Original Autographed Photo of Mary Pickford, circa 1918

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An Original Autographed Photograph of Mary Pickford, in the original frame. Just one in a long line of strange items I have collected.
Size in frame is 10 inches x 8.25 inches.
There are some minor loss on the image as commensurate with age and as seen in the photographs I've posted.

Mary Pickford, was a Canadian-American film actress, writer, director, and producer. She was a co-founder of the film studio United Artists and one of the original 36 founders of the Academy of Motion Picture Arts and Sciences.

Known in her prime as "America's Sweetheart" and the "girl with the curls", Pickford was one of the Canadian pioneers in early Hollywood and a significant figure in the development of film acting. Pickford was one of the earliest stars to be billed under her name (film performers up until that time were usually unbilled), and was one of the most popular actresses of the 1910s and '20s, earning the nickname "Queen of the Movies".

She was awarded the second ever Academy Award for Best Actress for her first sound film role in Coquette (1929) and also received an honorary Academy Award in 1976. In consideration of her contributions to American cinema, the American Film Institute ranked Pickford as 24th in its 1999 list of greatest female stars of classic Hollywood Cinema.

Pickford became secretly involved in a relationship with Douglas Fairbanks. They toured the US together in 1918 to promote Liberty Bond sales for the World War I effort. Around this time, Pickford also suffered from the flu during the 1918 flu pandemic, but survived.Pickford divorced Moore on March 2, 1920, after she agreed to his $100,000 demand for a settlement. She married Fairbanks just days later on March 28, 1920. They went to Europe for their honeymoon; fans in London and in Paris caused riots trying to get to the famous couple. The couple's triumphant return to Hollywood was witnessed by vast crowds who turned out to hail them at railway stations across the United States.

The Mark of Zorro (1920) and a series of other swashbucklers gave the popular Fairbanks a more romantic, heroic image. Pickford continued to epitomize the virtuous but fiery girl next door. Even at private parties, people instinctively stood up when Pickford entered a room; she and her husband were often referred to as "Hollywood royalty". Their international reputations were broad. Foreign heads of state and dignitaries who visited the White House often asked if they could also visit Pickfair, the couple's mansion in Beverly Hills.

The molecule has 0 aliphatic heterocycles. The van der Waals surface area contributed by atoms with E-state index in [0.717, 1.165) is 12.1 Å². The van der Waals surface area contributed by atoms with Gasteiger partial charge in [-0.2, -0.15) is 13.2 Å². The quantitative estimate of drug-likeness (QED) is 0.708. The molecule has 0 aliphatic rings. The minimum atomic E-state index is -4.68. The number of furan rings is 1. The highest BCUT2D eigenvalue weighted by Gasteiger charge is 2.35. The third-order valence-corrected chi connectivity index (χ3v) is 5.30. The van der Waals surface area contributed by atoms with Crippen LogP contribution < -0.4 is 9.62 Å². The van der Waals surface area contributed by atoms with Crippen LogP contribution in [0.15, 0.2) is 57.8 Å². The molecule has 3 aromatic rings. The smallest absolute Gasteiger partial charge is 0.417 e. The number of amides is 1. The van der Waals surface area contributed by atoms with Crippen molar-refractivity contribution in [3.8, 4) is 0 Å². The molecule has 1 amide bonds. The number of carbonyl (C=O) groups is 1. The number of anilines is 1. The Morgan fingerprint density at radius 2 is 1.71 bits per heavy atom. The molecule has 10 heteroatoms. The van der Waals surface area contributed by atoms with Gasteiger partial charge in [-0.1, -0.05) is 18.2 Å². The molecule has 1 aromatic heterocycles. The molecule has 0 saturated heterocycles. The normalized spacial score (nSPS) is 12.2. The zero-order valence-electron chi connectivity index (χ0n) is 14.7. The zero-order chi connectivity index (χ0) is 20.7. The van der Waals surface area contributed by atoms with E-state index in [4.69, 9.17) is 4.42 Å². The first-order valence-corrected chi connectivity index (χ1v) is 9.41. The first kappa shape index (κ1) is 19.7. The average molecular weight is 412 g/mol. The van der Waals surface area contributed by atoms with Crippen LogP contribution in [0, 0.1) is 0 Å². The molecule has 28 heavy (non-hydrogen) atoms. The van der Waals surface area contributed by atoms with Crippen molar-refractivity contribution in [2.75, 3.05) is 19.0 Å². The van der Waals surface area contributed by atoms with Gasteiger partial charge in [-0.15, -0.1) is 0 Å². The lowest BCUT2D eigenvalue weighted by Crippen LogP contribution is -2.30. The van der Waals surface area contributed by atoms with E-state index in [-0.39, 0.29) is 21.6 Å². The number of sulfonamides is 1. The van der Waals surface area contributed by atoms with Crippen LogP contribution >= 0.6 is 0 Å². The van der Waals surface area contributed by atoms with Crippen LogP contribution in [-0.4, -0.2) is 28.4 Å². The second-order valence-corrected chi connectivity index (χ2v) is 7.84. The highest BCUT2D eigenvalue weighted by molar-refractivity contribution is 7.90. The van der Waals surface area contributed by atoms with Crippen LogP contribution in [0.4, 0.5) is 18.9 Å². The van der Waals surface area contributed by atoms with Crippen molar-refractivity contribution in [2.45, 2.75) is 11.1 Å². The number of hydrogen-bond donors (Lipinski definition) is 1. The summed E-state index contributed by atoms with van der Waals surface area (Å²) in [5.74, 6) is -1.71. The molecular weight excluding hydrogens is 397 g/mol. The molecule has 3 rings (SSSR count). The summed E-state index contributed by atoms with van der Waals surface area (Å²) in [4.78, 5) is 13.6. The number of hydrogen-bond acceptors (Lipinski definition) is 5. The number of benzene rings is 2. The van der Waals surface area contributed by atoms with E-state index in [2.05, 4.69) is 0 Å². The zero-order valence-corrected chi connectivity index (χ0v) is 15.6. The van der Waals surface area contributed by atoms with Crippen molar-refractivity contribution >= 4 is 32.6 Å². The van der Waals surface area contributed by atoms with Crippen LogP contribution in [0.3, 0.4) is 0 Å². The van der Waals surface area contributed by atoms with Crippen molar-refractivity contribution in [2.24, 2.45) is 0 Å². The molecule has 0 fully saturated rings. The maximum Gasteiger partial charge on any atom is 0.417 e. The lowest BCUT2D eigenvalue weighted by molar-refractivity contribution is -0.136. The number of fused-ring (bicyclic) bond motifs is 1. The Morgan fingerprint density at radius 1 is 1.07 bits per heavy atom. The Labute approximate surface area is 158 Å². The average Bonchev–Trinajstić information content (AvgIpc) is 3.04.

Dinners at Pickfair included a number of notable guests. Charlie Chaplin, Fairbanks' best friend, was often present. Other guests included George Bernard Shaw, Albert Einstein, Elinor Glyn, Helen Keller, H. G. Wells, Lord Mountbatten, Fritz Kreisler, Amelia Earhart, F. Scott Fitzgerald, Noël Coward, Max Reinhardt, Baron Nishi, Vladimir Nemirovich-Danchenko, Sir Arthur Conan Doyle, Austen Chamberlain, Sir Harry Lauder, and Meher Baba, among others. The public nature of Pickford's second marriage strained it to the breaking point. Both she and Fairbanks had little time off from producing and acting in their films. They were also constantly on display as America's unofficial ambassadors to the world, leading parades, cutting ribbons, and making speeches. When their film careers both began to flounder at the end of the silent era, Fairbanks' restless nature prompted him to overseas travel (something which Pickford did not enjoy). When Fairbanks' romance with Sylvia, Lady Ashley became public in the early 1930s, he and Pickford separated. They divorced January 10, 1936. Fairbanks' son
by his first wife, Douglas Fairbanks Jr., claimed his father and Pickford long regretted their inability to reconcile.[1]

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